As we discussed in the introduction post of our Ecosystem Threat Intelligence series, today’s business environment features increasing use of an extended enterprise. Integrating systems and processes with trading partners can benefit the business, but dramatically expands the attack surface. A compromised trading partner, with trusted access to your network and systems, gives their attackers that same trusted access to you. To net out the situation, you need to assess the security of your partner ecosystem; and be in a position to make risk-based decisions about whether the connection (collaboration) with trading partners makes sense, and what types of controls are necessary for protection given the potential exposure. To quote our first post:

You need to do your due diligence to understand how each organization accessing your network increases your attack surface. You need a clear understanding of how much risk each of your trading partners presents. So you need to assess each partner and receive a notification of any issues which appear to put your networks at risk.

This post will discuss how to assess your ecosystem risks, and then how to quantify the risks of partners for better (more accurate) decisions about the levels of access and protection appropriate for them.

When assessing risks to your ecosystem, penetration tests or even vulnerability scans across all your partners are rarely practical. You certainly can try (and for some very high-profile partners with extensive access to your stuff you probably should), but you need a lower-touch way to perform ongoing assessments of the vast majority of your trading partners. As with many other aspects of security, a leveraged means of collecting and analyzing threat intelligence on partners can identify areas of concern and help you determine whether and when to go deeper and to perform active testing with specific partners.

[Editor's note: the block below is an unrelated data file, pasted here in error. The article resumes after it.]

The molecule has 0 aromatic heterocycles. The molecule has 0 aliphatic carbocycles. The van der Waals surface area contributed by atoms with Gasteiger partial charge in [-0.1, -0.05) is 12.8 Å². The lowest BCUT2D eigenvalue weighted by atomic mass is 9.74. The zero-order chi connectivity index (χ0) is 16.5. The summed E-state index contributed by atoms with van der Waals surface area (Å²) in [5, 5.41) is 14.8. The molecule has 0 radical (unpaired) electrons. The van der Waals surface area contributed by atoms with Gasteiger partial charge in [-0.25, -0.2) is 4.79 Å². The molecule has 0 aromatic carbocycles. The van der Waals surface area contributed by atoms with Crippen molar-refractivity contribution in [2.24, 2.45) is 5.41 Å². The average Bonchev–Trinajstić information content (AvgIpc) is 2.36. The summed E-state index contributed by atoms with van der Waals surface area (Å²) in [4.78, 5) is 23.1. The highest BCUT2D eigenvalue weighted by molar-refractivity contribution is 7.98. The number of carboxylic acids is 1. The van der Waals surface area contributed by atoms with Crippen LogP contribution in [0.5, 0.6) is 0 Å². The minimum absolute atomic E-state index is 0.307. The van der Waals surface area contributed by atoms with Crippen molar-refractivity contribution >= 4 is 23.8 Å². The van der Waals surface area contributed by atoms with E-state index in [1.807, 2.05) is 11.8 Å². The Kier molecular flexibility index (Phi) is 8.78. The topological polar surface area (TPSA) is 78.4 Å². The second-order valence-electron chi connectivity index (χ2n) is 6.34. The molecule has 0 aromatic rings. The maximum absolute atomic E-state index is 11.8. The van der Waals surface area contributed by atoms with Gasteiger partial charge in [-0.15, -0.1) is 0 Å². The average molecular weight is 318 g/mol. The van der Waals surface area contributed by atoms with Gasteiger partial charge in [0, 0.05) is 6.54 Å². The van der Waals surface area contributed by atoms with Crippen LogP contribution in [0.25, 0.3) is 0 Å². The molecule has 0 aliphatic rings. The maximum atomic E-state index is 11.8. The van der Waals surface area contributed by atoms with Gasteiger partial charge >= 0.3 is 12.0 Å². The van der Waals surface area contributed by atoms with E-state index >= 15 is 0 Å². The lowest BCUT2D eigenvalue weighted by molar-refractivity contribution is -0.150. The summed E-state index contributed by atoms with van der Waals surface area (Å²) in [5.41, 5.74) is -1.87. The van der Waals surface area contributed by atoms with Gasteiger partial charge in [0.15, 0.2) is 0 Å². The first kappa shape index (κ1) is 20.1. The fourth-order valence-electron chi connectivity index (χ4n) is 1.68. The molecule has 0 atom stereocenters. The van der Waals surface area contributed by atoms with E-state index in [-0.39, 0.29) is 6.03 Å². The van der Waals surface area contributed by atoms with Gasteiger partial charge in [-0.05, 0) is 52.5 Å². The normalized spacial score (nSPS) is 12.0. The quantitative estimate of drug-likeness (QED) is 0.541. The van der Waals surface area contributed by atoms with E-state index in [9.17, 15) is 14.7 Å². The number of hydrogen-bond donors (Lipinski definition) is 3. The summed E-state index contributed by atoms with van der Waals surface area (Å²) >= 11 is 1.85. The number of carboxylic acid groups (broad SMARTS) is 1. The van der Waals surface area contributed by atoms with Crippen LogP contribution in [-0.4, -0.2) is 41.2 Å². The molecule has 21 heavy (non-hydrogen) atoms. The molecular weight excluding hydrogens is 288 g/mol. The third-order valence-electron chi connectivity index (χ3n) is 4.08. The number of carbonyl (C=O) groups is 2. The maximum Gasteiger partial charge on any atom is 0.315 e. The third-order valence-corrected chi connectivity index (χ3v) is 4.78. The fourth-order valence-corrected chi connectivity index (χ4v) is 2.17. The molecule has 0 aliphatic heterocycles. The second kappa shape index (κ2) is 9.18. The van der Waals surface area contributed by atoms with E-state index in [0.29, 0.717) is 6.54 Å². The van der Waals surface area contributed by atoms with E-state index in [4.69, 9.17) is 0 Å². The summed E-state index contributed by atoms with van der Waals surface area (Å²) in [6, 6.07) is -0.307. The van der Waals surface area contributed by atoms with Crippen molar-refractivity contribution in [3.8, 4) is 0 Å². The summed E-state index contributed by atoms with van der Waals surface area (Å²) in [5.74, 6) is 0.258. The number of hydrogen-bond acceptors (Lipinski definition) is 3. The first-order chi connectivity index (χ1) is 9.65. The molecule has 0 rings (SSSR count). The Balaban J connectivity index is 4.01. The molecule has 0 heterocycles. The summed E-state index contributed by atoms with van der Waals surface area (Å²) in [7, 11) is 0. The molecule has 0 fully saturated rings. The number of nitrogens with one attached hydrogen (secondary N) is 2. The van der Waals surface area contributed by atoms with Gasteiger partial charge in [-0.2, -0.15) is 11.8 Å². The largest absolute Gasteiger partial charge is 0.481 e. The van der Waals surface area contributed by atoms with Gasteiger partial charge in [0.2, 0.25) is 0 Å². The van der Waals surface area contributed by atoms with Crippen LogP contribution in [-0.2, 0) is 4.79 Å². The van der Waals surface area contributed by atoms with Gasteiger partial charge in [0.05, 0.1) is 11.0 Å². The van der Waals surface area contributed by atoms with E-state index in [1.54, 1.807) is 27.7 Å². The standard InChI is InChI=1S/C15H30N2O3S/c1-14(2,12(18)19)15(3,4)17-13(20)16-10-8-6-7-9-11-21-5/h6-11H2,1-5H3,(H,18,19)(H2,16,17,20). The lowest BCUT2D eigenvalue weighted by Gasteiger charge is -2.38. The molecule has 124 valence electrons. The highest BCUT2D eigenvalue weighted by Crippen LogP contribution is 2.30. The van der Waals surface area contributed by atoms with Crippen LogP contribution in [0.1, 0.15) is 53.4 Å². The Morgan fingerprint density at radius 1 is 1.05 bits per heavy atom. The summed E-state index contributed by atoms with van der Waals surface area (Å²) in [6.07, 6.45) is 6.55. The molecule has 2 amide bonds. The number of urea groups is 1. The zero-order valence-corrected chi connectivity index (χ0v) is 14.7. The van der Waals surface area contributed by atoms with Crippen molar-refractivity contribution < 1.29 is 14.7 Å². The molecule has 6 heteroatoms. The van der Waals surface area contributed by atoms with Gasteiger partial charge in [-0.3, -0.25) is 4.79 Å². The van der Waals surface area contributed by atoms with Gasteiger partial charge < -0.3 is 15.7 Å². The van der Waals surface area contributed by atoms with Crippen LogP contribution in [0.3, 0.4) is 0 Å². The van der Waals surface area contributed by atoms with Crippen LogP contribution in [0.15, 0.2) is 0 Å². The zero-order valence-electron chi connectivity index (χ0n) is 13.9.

Breach History

Investors say past performance isn’t a good indicator of future results. Au contraire – in the security business, if an organization has been compromised a number of times, they are considerably more likely to be compromised in the future. Some organizations use publicly disclosed data loss as a catalyst to dramatically improve their security posture… but most don’t. There are various sources for breach information, and consulting a few to confirm the accuracy of a breach report is a good idea. Besides the breach disclosure databases, depending on your industry you might have an ISAC (Information Sharing and Analysis Center) with information about breaches as well.

Although there are some limitations in this approach. First of all, many of the public breach reporting databases are volunteer-driven and can be a bit delayed in listing the latest breaches, mostly because the volume of publicly disclosed breaches continues to skyrocket. Some organizations (think military and other governmental organizations) don’t disclose their breaches, so there won’t be public information about those organizations. And others play disclosure games about what is material and what isn’t. Thus checking out public disclosures is not going to be comprehensive, but it’s certainly a place to start.

Mapping Your Ecosystem

The next step is to figure out whether the partner has current active security issues, which may or may not lead to data loss. The first step will be to associate devices and IP addresses with specific trading partners, because to understand a partner’s security posture you need an idea of their attack surface. If you have the proverbial “big bat” with a partners – meaning you do a lot of business with them and they have significant incentive to keep you happy – you can ask them for this information. They may share it, or perhaps they won’t – not necessarily because they don’t want to. It is very hard to keep this information accurate and current – they may not have an up-to-date topology.